The analytical Fresnel Diffraction Theory gives the light intensity at \(x_{0}\) on a viewing plane with distance \(z\) behind the edge the following form.

where \(\lambda\) and \(I_{0}\) are the light wavelength and intensity respectively\cite{Saunders1980}. It can be transformed into the following form by substituting \(u_{0}=x_{0}\sqrt{\frac{2}{\lambda z}}\):

\begin{equation} \frac{I(u_{0})}{I_{0}}=\frac{1}{2}\left[(C(u_{0})-C(-\infty))^{2}+(S(u_{0})-S(-\infty))^{2}\right]\\ \end{equation}where

\begin{equation} C(u_{0})=\int^{u_{0}}_{0}\cos\left(\frac{\pi u^{2}}{2}\right)du\\ S(u_{0})=\int^{u_{0}}_{0}\sin\left(\frac{\pi u^{2}}{2}\right)du\\ \\ \end{equation}As a result, instead of calculating the complex integral in Eq. (1), we simplify the task by evaluating \(C(u_{0})\) and \(S(u_{0})\).

First, I’ll start with calculating both \(C(u_{0})\) and \(S(u_{0})\) by the trapezoid rule\cite{Recipe}. The inputs of the program are the number of iterations \(n\) and the integral upper limit \(u_{0}\). For \(m^{th}\) iteration, the interval will be cut into \(2^{m}\) equally spaced trapezoids and the intensity ratio in Eq. (2) as well as the errors in \(C(u_{0})\) and \(S(u_{0})\) will be printed out. The output is shown in the following tables. As \(n\) increases, the errors in both functions are reduced dramatically, giving the convergence of the intensity ratio, shown as bold face numbers.

\(n=\) | \(I(u_{0}=0.5)\) | \(C(u_{0})\) Error | \(S(u_{0})\) Error |
---|---|---|---|

2 | 0.653124945 | 0.0083112401 | -0.023331144 |

4 | 0.652133288 | 0.00228455698 | -0.00571454848 |

8 | 0.651907994 | 0.000583128139 | -0.00142013267 |

16 | 0.651853074 | 0.000146514596 | -0.000354486758 |

32 | 0.651839431 | 3.66741661e-005 | -8.85873175e-005 |

64 | 0.651836026 | 9.17138215e-006 | -2.21446777e-005 |

128 | 0.651835175 | 2.29302301e-006 | -5.5360349e-006 |

256 | 0.651834963 | 5.73266843e-007 | -1.38400032e-006 |

512 | 0.651834909 | 1.43317404e-007 | -3.45999553e-007 |

1024 | 0.651834896 | 3.58293944e-008 | -8.64998555e-008 |

2048 | 0.651834893 | 8.95735192e-009 | -2.16249618e-008 |

4096 | 0.651834892 | 2.23933799e-009 | -5.4062403e-009 |

8192 | 0.651834892 | 5.5983429e-010 | -1.35156006e-009 |

16384 | 0.651834892 | 1.39958101e-010 | -3.37890119e-010 |

\(n=\) | \(I(u_{0}=0.5)\) | \(C(u_{0})\) Error | \(S(u_{0})\) Error |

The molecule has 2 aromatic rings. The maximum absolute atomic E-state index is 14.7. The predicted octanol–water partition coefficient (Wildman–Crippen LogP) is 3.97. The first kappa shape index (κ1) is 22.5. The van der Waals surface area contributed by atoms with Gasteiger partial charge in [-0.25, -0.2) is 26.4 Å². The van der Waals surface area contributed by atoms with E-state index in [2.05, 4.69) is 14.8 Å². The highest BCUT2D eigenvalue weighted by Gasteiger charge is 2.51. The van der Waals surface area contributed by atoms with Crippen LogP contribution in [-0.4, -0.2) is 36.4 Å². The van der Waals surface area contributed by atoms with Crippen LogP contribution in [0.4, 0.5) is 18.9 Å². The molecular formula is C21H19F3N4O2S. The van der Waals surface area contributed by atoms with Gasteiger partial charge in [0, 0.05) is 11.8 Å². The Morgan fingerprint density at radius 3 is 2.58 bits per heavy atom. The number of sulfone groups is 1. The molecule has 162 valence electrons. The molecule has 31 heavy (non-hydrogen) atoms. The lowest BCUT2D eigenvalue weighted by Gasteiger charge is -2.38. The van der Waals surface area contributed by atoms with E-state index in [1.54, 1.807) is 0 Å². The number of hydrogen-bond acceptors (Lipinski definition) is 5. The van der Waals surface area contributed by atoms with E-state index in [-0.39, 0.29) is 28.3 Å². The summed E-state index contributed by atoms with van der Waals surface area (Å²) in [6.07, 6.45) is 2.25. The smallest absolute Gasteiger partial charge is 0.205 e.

---|---|---|---|

2 | 0.237694441 | -2.1358193 | -1.32402515 |

4 | 2.00269971 | 0.720191757 | 1.23815896 |

8 | 0.968263507 | 0.379218525 | -0.910132102 |

16 | 1.07600671 | 0.112968633 | -0.00749138798 |

32 | 1.09992974 | 0.0221667746 | -0.000187176326 |

64 | 1.10571672 | 0.00526303121 | -9.54043379e-006 |

128 | 1.10715173 | 0.0012995844 | -5.67577483e-007 |

256 | 1.10750975 | 0.000323903392 | -3.50423354e-008 |

512 | 1.10759921 | 8.09140821e-005 | -2.18347262e-009 |

1024 | 1.10762157 | 2.02246645e-005 | -1.36363032e-010 |

2048 | 1.10762716 | 5.05592519e-006 | -8.5204066e-012 |

4096 | 1.10762856 | 1.26396624e-006 | -5.32296429e-013 |

8192 | 1.10762891 | 3.1599062e-007 | -3.09197112e-014 |

16384 | 1.107629 | 7.89975954e-008 | -1.66533454e-015 |

It is also interesting to calculate the diffraction intensity distribution along the observation plane. We choose the interval from \(x_{0}=-1\mu m\) to \(x_{0}=+4\mu m\) and \(\lambda=0.5\mu m\). This gives the relationship \(u_{0}=2x_{0}\) and we can use the program in the first section to evaluate various points on the plane. It is also convenient to write a c++ function (header file, .h) for both \(C(u_{0})\) and \(S(u_{0})\) and include them in the main function. I chose the number of iteration \(2^{14}=8192\) since it gave enough significant digits in section 1. The program calculates the intensity ratio \(I/I_{0}\) for 200 equally spaced points in the interval and output a .dat file containing two columns of the data: \(x_{0}\) and \(I/I_{0}\). The data are then plotted with MatLab, shown in Fig. (1).

We can test if the diffraction pattern makes sense or not by checking the extreme values of \(x_{0}\). First of all, at the point \(x_{0}=-\infty\) where all the electromagnetic waves are blocked by the object, the light intensity will be zero. The plot tells us that just \(1\mu m\) to the left of the edge, there is little diffracted light. On the other hand, for the point \(x_{0}=\infty\), the presence of the object makes no difference on the light intensity so the ratio will be \(1\). It is the interval near the edge of the object where Fresnel Diffraction comes in to play.

M. A. Heald, J. B. Marion. Classical Electromagnetic Radiation, 3rd edit.. Saunders, 1980.

S. A. Teukolsky W. H. Press, B. P. Flannery. Numerical Recipes, The Art of Scientific Computing, 3rd edit.. Camb. Univ. Press, 2007.